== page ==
Inspired by Michael Allen's The Truth About Writing, here is my truth about self-publication:
I'M SOOOO BLOODY RICH, HA HA HAAAA! I OWN APARTMENT BUILDINGS AND SHOPPING CENTERS, HA HA HAAAAAAA!!!
I'll pour you the first dram if you can identify the origin of that quote.
I start with money, because that seems to be the bottom line for many people thinking about publishing, “professionally” or otherwise. If you are one of those people, here is the truth: I've done better than break even, but not so well that I should bother with a tax claim. In fact, the IRS would very much prefer I didn't, since they will have to pay me for the privilege of giving them a little extra work.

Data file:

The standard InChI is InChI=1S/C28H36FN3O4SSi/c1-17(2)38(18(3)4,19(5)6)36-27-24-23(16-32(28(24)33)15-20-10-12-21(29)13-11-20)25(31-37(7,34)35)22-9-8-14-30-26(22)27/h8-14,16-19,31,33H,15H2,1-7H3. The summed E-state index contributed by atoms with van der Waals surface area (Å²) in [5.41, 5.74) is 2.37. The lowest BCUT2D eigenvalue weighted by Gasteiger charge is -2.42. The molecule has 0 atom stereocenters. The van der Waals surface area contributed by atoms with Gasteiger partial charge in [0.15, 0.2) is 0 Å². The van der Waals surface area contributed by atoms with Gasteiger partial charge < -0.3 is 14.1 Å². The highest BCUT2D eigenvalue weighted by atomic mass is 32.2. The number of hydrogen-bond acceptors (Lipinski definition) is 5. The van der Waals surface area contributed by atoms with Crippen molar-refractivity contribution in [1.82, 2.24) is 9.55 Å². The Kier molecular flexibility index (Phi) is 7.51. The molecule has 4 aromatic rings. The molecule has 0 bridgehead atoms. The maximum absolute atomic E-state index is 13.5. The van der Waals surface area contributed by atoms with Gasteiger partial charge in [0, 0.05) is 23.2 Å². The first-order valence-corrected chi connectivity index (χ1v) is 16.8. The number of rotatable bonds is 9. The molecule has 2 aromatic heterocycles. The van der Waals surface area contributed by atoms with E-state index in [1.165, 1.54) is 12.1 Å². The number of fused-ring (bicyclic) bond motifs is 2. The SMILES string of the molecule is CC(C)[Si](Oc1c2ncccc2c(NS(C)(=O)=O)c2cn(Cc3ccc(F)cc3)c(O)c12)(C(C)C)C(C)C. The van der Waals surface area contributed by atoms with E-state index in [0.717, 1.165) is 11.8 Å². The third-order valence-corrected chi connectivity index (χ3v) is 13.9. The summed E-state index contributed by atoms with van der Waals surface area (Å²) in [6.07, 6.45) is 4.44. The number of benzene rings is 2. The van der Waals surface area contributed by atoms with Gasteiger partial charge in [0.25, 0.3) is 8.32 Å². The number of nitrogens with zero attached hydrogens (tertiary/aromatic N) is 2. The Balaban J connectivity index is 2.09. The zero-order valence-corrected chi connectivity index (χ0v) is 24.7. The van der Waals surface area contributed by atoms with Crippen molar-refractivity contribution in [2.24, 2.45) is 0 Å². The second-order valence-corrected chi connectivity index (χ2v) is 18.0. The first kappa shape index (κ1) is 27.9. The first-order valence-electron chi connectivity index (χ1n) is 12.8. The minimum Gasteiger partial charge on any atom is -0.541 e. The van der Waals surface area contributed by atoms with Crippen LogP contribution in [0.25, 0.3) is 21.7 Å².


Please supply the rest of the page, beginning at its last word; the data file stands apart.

If you're hoping to become rich and famous by self-publishing your short stories, I would say on the basis of my limited experience: there ain't no way it's going to happen. But really, who expects that? I held out hope for a little beer and peanuts money; I got it, and for that I'm grateful. If you're someone who thinks sales figures are indicative of a writer's — or, God forbid, a person's — worth, give your head a shake and think again. You should see the portraits Modigliani drew in exchange for beer, never mind the peanuts. No, really — you should. People love him now, but patiently tolerated him at the time and in metaphysical currency you and I are worth every bit as much as he was.